If you take account of that it is much more like the reduction in real


incomes or living standards as being flat across the distribution. If


wages have already stopped falling in real terms, can we expect them to


rise any time soon? Wages this year are going to go up by a bit but not


very much. The rise of things that people mainly notice, energy,


transport, food, rent, they are going to go up by more than the


average. So, yes, the worst is over and things are recovering, but I


think most people won't notice it very much. The squeeze isn't over


for everyone, average numbers mask great differences between private


and public, between young and old, those on the bottom will now see


incomes rise by just 1%, and the smaller your income the more it


hurts when it shrinks. It is a feature of modern politic in this


country that party leaders hark, not to past British politicians for


inspiration, but rather American greats, or not so greats,


particularly in the case of George Osborne, William Hague and Michael


Howard, LBJ, and Gordon Brown to JFK, but in Ed Miliband's case the


evidence of his admiration for a previous American President is for


one his of the repeated phrase, producer not capitalism is inspired


by Roosevelt. The man who promised a square deal for every man, great or


small, rich our poor. Americans reveer their constitution, their


Republic and their President, Roosevelt more than most. Why is Ed


Miliband so taken with him? Roosevelt was an action man, an


explorer, a big game hunter. The first President to ride in a motor


car, and the first head of any state to fly in a plane. Well done, Sir,


great news. And a square deal for every man and every woman in the


United States. He came to the White House as the champion of what he


called a square deal for every American. You hear that in Ed


Miliband's talk. He was a big Government robust regulation man,


one of his first acts as President was to give a 20,000-word speech


urging Congress to rein in the power of corporations or trust, he would


be the trust-busting President, standing up for the little guy, the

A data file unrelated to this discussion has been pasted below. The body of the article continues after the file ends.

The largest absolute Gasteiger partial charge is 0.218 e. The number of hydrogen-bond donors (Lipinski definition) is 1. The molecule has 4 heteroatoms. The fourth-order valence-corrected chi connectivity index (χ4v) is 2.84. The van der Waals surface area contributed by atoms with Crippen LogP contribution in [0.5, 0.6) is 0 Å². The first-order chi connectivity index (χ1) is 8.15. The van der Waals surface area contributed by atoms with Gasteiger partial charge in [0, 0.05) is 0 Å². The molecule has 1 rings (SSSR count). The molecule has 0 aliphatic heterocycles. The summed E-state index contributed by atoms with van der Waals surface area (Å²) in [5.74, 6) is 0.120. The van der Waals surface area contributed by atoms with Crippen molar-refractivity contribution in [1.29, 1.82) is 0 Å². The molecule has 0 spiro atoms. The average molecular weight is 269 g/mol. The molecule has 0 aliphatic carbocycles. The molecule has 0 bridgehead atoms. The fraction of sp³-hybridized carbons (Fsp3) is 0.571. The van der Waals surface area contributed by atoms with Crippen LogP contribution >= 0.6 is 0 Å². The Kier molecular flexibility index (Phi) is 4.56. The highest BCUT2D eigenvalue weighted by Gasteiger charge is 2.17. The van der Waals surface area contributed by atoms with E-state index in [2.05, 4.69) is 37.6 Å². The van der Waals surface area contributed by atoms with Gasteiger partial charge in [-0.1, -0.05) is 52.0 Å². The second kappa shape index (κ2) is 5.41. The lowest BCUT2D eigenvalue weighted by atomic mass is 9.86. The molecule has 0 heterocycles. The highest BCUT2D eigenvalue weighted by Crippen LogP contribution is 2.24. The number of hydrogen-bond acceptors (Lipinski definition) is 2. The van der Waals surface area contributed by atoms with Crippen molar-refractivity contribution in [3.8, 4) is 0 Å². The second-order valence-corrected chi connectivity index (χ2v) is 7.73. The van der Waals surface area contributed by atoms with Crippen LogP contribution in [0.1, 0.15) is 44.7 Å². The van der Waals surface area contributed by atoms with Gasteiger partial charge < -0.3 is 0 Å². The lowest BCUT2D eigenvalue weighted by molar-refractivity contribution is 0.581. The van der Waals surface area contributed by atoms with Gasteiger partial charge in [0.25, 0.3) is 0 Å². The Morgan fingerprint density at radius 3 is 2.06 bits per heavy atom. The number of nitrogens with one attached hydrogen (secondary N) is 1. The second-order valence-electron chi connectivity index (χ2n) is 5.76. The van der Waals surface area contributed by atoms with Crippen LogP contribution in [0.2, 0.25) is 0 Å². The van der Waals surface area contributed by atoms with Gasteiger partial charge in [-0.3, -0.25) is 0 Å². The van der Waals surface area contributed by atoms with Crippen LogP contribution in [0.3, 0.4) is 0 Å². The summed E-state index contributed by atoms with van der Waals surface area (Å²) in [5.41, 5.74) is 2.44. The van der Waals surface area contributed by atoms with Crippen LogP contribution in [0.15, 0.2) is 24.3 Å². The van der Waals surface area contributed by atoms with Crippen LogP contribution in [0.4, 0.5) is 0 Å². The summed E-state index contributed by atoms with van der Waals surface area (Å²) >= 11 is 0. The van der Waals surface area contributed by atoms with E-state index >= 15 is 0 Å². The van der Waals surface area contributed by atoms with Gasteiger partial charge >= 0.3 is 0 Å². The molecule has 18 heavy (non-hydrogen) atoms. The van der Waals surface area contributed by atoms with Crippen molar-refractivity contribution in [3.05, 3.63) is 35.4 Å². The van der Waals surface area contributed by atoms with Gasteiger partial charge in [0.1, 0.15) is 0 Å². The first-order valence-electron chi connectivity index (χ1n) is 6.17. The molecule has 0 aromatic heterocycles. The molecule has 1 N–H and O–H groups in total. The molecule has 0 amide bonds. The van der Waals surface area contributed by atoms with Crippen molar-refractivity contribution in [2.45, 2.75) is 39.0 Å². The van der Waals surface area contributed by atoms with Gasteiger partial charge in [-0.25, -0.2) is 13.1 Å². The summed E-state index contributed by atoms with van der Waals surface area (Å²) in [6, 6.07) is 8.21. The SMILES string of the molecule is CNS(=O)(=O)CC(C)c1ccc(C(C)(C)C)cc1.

ordinary citizen, against the power of big money and corporate greed. Is


that what inspired Ed Miliband. Should corporate Britain be worried?


It was very interesting, so Ed Miliband said he would love to be


like Teddy Roosevelt. Presumably he doesn't want to hunt elephants or


the Amazon jungle. He loves the sense of a man commanding, a huge


commanding personality who brings change. I think in a sense what


disappointing people maybe about President Obama is that sense that


having said "yes we can", it don't look like we can, we have a general


sense of powerlessness, all through Europe and the United States, that


political leaders are not achieving what people want. America is this


huge democracy and is a symbol of hope. A winner Mr President, the


1985... Public veneration of the office, if not always the person of


the President is played out in popular culture. In the West Wing


President Bartlett is always the hero of the piece, noble, selfless,


wise. This is great job. In Britain not so much. Not only do you have a


locking bent husband and a locking daughter that gets taken to school


to a locking sedan sharks you are also locking mental. We treat our


political leaders with mockery, they are incompetent, self-serving, it is


Marsly. You are a locking omnishambles, that is what you are.


Looking to America for inspiration goes long ago. Tony Blair and his


first term as Prime Minister read Jonathan Friedland's celebration of


American political values Bring Home The Revolution. There was a period


in those first new Labour years when he and Gordon Brown and others were


very excited by the idea of taking the best of the ideas in America.


Bill Clinton was President, they liked that. There was a ready